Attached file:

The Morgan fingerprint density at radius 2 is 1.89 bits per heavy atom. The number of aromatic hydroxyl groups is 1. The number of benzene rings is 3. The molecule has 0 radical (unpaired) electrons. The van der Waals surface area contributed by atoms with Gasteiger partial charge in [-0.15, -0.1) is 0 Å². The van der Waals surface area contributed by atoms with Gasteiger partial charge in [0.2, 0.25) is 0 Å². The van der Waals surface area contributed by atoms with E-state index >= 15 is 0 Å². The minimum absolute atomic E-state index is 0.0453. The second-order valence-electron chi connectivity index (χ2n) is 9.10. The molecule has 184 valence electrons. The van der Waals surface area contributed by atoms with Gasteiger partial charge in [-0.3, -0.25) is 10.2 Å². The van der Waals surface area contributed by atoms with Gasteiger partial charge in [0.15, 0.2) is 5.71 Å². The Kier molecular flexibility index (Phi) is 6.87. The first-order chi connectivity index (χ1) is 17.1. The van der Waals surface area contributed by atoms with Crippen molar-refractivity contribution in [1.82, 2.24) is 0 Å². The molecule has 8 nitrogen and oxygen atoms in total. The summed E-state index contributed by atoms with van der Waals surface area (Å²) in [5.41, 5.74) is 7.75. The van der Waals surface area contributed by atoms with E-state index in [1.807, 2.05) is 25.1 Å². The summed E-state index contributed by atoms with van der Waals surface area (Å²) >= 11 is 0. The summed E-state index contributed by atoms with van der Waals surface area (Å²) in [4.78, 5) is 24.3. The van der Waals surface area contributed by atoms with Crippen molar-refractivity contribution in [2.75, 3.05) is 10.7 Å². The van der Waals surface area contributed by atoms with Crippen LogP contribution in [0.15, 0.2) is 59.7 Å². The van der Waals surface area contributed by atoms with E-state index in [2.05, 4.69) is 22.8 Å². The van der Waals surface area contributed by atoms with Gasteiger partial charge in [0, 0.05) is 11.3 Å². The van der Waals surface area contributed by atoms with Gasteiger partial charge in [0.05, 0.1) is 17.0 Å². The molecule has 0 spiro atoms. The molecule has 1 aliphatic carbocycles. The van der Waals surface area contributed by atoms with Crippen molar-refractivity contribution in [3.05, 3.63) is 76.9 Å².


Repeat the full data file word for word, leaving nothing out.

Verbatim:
The Morgan fingerprint density at radius 2 is 1.89 bits per heavy atom. The number of aromatic hydroxyl groups is 1. The number of benzene rings is 3. The molecule has 0 radical (unpaired) electrons. The van der Waals surface area contributed by atoms with Gasteiger partial charge in [-0.15, -0.1) is 0 Å². The van der Waals surface area contributed by atoms with Gasteiger partial charge in [0.2, 0.25) is 0 Å². The van der Waals surface area contributed by atoms with E-state index >= 15 is 0 Å². The minimum absolute atomic E-state index is 0.0453. The second-order valence-electron chi connectivity index (χ2n) is 9.10. The molecule has 184 valence electrons. The van der Waals surface area contributed by atoms with Gasteiger partial charge in [-0.3, -0.25) is 10.2 Å². The van der Waals surface area contributed by atoms with Gasteiger partial charge in [0.15, 0.2) is 5.71 Å². The Kier molecular flexibility index (Phi) is 6.87. The first-order chi connectivity index (χ1) is 17.1. The van der Waals surface area contributed by atoms with Crippen molar-refractivity contribution in [1.82, 2.24) is 0 Å². The molecule has 8 nitrogen and oxygen atoms in total. The summed E-state index contributed by atoms with van der Waals surface area (Å²) in [5.41, 5.74) is 7.75. The van der Waals surface area contributed by atoms with E-state index in [1.807, 2.05) is 25.1 Å². The summed E-state index contributed by atoms with van der Waals surface area (Å²) >= 11 is 0. The summed E-state index contributed by atoms with van der Waals surface area (Å²) in [4.78, 5) is 24.3. The van der Waals surface area contributed by atoms with Crippen molar-refractivity contribution in [2.75, 3.05) is 10.7 Å². The van der Waals surface area contributed by atoms with Crippen LogP contribution in [0.15, 0.2) is 59.7 Å². The van der Waals surface area contributed by atoms with E-state index in [2.05, 4.69) is 22.8 Å². The van der Waals surface area contributed by atoms with Gasteiger partial charge in [0, 0.05) is 11.3 Å². The van der Waals surface area contributed by atoms with Gasteiger partial charge in [0.05, 0.1) is 17.0 Å². The molecule has 0 spiro atoms. The molecule has 1 aliphatic carbocycles. The van der Waals surface area contributed by atoms with Crippen molar-refractivity contribution in [3.05, 3.63) is 76.9 Å².